8 Challenges of Expat Life

8 Challenges I faced while living and working in Spain (and how to deal with them)

Many people dream of living in foreign country.

Whether it be for work, education, a new beginning, a love of travel, or to gain life experience, there are many reasons why moving internationally can be encouraged.

While the list of benefits of living abroad can be great and many, it may be beneficial to understand some of the challenges of expat life when changing countries for the first time.

As a young Australian university graduate, I decided to pack a suitcase and move to Barcelona. The first few months felt like a holiday, but culture shock hit hard when I started trying to adjust to life in my new city.

I was unprepared for such a big move. From acquiring a residency permit to dealing with local real estate agencies, there were plenty of early challenges. Then, once I had finally secured employment and started to settle in, the homesickness began. But I was on the other side of the world, so there was no simple cure.

As an expat, you face countless difficulties that you may not experience in your country of origin. Some of these challenges can be prepared for, while others will be unexpected, but many are beneficial to your growth as an individual.

Below are the greatest challenges I faced while adjusting to life in foreign lands and my best advice for overcoming them.

Language barriers

For obvious reasons, language barriers can limit communication. One of my greatest difficulties of adjusting to life in a foreign country was having no grasp of the native language. This made it impossible to effectively communicate with most people I met, or understand the text on important documents that I had to complete.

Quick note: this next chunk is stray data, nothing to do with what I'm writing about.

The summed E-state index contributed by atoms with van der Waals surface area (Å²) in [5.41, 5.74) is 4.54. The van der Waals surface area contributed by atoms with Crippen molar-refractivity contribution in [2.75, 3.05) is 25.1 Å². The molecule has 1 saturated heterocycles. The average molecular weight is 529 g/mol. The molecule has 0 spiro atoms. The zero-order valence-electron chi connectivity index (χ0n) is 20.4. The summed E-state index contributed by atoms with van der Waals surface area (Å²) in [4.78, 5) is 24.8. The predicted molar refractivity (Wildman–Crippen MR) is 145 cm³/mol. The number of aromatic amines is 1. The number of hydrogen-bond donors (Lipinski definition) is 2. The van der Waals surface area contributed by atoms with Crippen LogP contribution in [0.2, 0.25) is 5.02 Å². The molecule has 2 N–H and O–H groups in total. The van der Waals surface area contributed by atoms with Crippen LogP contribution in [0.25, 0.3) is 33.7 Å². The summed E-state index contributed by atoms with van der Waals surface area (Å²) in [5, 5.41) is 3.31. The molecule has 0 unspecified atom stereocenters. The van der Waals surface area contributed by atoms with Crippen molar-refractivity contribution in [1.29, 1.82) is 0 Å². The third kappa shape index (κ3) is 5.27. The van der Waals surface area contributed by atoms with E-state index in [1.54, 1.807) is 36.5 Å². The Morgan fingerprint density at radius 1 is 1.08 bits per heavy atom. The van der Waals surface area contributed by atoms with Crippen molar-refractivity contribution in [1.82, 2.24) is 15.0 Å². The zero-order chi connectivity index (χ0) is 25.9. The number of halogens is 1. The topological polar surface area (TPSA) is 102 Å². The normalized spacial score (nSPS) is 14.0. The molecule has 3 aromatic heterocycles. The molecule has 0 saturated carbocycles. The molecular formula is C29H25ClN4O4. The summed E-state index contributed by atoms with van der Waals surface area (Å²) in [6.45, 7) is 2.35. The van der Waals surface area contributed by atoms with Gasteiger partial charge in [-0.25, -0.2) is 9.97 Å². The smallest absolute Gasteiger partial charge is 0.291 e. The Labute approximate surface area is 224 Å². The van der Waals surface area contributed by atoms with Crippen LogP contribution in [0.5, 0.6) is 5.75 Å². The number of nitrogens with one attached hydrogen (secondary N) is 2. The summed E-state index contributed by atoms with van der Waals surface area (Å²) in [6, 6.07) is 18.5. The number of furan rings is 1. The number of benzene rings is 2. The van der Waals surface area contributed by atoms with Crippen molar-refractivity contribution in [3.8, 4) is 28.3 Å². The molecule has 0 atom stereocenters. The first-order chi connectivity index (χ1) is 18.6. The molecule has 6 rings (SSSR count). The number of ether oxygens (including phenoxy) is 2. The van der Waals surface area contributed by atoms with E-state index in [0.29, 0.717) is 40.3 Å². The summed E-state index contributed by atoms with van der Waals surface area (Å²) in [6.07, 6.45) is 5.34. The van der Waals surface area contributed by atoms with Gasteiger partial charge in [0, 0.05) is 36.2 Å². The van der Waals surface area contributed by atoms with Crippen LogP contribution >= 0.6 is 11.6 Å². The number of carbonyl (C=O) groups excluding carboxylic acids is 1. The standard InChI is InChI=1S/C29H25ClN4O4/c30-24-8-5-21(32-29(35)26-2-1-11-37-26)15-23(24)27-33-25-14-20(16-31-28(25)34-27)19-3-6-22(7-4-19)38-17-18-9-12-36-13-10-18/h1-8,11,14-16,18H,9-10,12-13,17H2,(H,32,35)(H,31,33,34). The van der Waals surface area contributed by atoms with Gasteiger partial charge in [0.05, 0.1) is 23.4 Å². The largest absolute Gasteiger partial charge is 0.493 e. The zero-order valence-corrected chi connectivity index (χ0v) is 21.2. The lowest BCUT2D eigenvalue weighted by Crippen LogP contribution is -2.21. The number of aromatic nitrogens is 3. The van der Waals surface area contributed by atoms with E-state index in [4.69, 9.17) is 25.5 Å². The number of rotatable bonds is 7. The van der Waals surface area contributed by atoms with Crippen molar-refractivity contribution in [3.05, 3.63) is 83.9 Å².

While, in most countries, you can get by with just a basic understanding of the native language, the simple solution is to just practice speaking. Use learning applications, watch videos or TV shows in the language you want to learn, take lessons – just practice speaking the language you want to learn. It gets a lot easier over time and most locals give you brownie points just for trying.

For those that are currently learning another language or just need a fast translator, the Google Translator app is effective and can translate photos, but the free DeepL Translate app is superior in accuracy.

Changes in economic environments

One of the contributing factors to my culture shock was the realisation of how little employees were paid in my new country of residence, compared to what I had come to expect from living in Australia. Instead of being able to live comfortably off a single salary, I had to create additional streams of income to enjoy a similar quality of life.

While many of us are fortunate enough to be able to work remotely, if you do plan on moving overseas to find employment, there are some countries that are better than others when it comes to earning a living. Ensure you will be able to find work suited to your profile, while living your desired lifestyle with your earnings.

It helps greatly to develop a unique skill that allows you to sell your services no matter where in the world you are.

Being far from home, friends and family

It took a little over 25 hours of flying from my home town in Australia to arrive in Barcelona. Not only is such a long journey in economy seating an uncomfortable, physically exhausting, potentially stressful and often unpleasant experience, it’s also bloody expensive.

Being away from friends and family members for long periods of time can pose emotional challenges for all of us, but thankfully it is now easier than ever to stay connected with the ones we love.

Mainly due to the travel time, I have only once travelled back to Australia in the three years since leaving, but having the occasional friend or family member coming to visit helps ward off the homesickness.